David Lafrance’s bountiful, iconographic universe has evolved through painting, sculpture, printmaking, drawing and experimental music for nearly 15 years. His imagery includes human and animal figures, but also a plethora of historical and pop cultural symbols that activate our collective memory, but also the artist’s own personal memory. This lexicon of figures has come to distinguish Lafrance’s thematic and formal vocabulary over time.
The stage for his recurrent symbols is frequently made up of indeterminate, mysterious spaces representing partial interiors or fragments of landscapes and gardens of lush vegetation. His compositions are comprised of multiple spaces and timelines, which tend to negate all rational perspective in favour of mostly vertical configurations. Juxtaposed with figurative elements, the abstract backgrounds or gaps open up the pictorial plane. Between figuration and abstraction, a profusion of motifs within flat areas of colour suggest utopian worlds of an idyllic yet troubling nature.
With a technique that merges realism and naïve art, subtlety and rusticity, Lafrance examines the places and effigies that give tangible form to society’s incessant quest for pleasure and (over)consumption. The results are series such as Clubs, Video Poker, and Ventilateurs, to name a few. Similarly, spaces for public gatherings and festivities, as well as nightlife are also recurring themes that create tension between individual freedom and desires.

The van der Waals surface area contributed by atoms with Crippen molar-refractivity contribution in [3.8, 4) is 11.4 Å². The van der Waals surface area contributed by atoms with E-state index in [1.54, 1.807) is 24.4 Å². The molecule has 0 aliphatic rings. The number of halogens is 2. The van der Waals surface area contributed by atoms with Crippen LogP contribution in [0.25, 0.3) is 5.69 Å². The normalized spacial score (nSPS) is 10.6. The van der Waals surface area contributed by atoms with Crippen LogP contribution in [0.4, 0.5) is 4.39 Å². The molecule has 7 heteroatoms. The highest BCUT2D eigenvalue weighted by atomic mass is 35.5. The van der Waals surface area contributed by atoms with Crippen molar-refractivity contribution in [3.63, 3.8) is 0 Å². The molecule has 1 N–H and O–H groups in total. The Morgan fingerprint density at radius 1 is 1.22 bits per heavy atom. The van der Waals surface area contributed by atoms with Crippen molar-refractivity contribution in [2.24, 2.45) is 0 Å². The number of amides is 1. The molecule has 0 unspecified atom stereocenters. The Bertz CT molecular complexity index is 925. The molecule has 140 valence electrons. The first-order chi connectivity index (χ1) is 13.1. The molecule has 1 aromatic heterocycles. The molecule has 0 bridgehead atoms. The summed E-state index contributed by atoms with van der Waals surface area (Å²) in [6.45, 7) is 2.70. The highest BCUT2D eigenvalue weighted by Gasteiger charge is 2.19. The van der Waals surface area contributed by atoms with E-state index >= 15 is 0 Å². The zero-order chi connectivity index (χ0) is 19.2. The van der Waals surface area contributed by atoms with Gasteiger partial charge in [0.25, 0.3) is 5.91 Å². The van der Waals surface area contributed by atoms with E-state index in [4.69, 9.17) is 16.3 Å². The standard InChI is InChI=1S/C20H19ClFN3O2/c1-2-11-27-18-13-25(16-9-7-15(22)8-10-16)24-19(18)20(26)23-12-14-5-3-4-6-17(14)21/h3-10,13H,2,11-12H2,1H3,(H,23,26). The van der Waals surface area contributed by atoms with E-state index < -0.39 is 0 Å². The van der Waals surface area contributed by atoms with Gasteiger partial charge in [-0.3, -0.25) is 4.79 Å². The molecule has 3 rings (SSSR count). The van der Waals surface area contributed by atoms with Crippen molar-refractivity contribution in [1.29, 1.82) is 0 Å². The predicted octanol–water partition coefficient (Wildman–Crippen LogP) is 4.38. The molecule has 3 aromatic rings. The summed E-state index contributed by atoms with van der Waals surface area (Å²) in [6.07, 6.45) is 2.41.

As for his sculptural work, Lafrance favours a more raw technique in which forms are roughed in, assembled and then painted. This body of work corresponds to his pictorial universe, referring to and activating similar formal approaches and related analytical sources such as memory, popular culture and desire.
David Lafrance (b. 1976) holds a Bachelor of Fine Arts from Concordia University in Montréal (2001) where he is currently completing his MFA. His work has been presented in numerous exhibitions and biennales in Canada, the US, and in France. Among his recent solo exhibitions are Maison de la culture Marie-Uguay (2018), Ceaac (2015), Strasbourg; Galerie Hugues Charbonneau (2014); L’Œil de Poisson (2014), Québec City; and the Musée régional de Rimouski (2012), which won the prize for “Best exhibition outside of Montréal” at the AGAC’s Gala des arts visuels. He recently participated in various group exhibitions, namely at the Musée d’art contemporain des Laurentides (2018), Musée des beaux-arts de Montréal (2015), l’Œil de Poisson (2015), Art Action Actuel, in Saint-Jean-sur-Richelieu (2013), and at the Centre d’art l’Écart, in Rouyn-Noranda (2013).
His work is part of several private and public collections, including the Musée national des beaux-arts du Québec, the Bibliothèque nationale du Québec; the Leonard and Bina Ellen Art Gallery, Montréal; Lotto Québec; Hydro-Québec; and Mouvement Desjardins.